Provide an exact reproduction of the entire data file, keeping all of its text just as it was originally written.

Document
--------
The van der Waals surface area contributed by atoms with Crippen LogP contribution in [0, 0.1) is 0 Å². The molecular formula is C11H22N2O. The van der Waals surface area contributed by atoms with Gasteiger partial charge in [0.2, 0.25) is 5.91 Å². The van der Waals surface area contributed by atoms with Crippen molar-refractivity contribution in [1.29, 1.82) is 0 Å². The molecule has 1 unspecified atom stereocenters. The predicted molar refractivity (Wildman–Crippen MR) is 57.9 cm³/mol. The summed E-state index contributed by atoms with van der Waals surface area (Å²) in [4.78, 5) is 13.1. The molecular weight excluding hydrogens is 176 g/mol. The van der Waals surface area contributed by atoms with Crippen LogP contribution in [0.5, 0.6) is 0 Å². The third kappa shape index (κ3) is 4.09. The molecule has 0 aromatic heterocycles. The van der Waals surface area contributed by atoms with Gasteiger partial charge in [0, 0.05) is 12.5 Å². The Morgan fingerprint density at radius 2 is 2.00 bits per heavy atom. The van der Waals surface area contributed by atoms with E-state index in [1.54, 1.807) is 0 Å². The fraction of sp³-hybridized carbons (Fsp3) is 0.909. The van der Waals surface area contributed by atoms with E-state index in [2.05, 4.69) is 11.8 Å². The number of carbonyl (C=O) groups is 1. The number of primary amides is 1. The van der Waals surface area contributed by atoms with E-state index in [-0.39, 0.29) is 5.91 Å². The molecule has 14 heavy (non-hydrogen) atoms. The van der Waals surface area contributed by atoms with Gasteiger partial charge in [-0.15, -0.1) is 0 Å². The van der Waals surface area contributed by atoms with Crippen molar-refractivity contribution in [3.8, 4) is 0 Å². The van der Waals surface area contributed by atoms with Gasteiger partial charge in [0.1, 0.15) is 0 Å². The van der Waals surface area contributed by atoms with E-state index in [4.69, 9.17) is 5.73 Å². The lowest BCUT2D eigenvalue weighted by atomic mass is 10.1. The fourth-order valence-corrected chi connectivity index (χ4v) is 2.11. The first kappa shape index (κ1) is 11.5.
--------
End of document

The van der Waals surface area contributed by atoms with Crippen LogP contribution in [0, 0.1) is 0 Å². The molecular formula is C11H22N2O. The van der Waals surface area contributed by atoms with Gasteiger partial charge in [0.2, 0.25) is 5.91 Å². The van der Waals surface area contributed by atoms with Crippen molar-refractivity contribution in [1.29, 1.82) is 0 Å². The molecule has 1 unspecified atom stereocenters. The predicted molar refractivity (Wildman–Crippen MR) is 57.9 cm³/mol. The summed E-state index contributed by atoms with van der Waals surface area (Å²) in [4.78, 5) is 13.1. The molecular weight excluding hydrogens is 176 g/mol. The van der Waals surface area contributed by atoms with Crippen LogP contribution in [0.5, 0.6) is 0 Å². The third kappa shape index (κ3) is 4.09. The molecule has 0 aromatic heterocycles. The van der Waals surface area contributed by atoms with Gasteiger partial charge in [0, 0.05) is 12.5 Å². The Morgan fingerprint density at radius 2 is 2.00 bits per heavy atom. The van der Waals surface area contributed by atoms with E-state index in [1.54, 1.807) is 0 Å². The fraction of sp³-hybridized carbons (Fsp3) is 0.909. The van der Waals surface area contributed by atoms with E-state index in [2.05, 4.69) is 11.8 Å². The number of carbonyl (C=O) groups is 1. The number of primary amides is 1. The van der Waals surface area contributed by atoms with E-state index in [-0.39, 0.29) is 5.91 Å². The molecule has 14 heavy (non-hydrogen) atoms. The van der Waals surface area contributed by atoms with Gasteiger partial charge in [-0.15, -0.1) is 0 Å². The van der Waals surface area contributed by atoms with Crippen molar-refractivity contribution in [3.8, 4) is 0 Å². The van der Waals surface area contributed by atoms with Gasteiger partial charge in [0.1, 0.15) is 0 Å². The van der Waals surface area contributed by atoms with E-state index in [4.69, 9.17) is 5.73 Å². The lowest BCUT2D eigenvalue weighted by atomic mass is 10.1. The fourth-order valence-corrected chi connectivity index (χ4v) is 2.11. The first kappa shape index (κ1) is 11.5.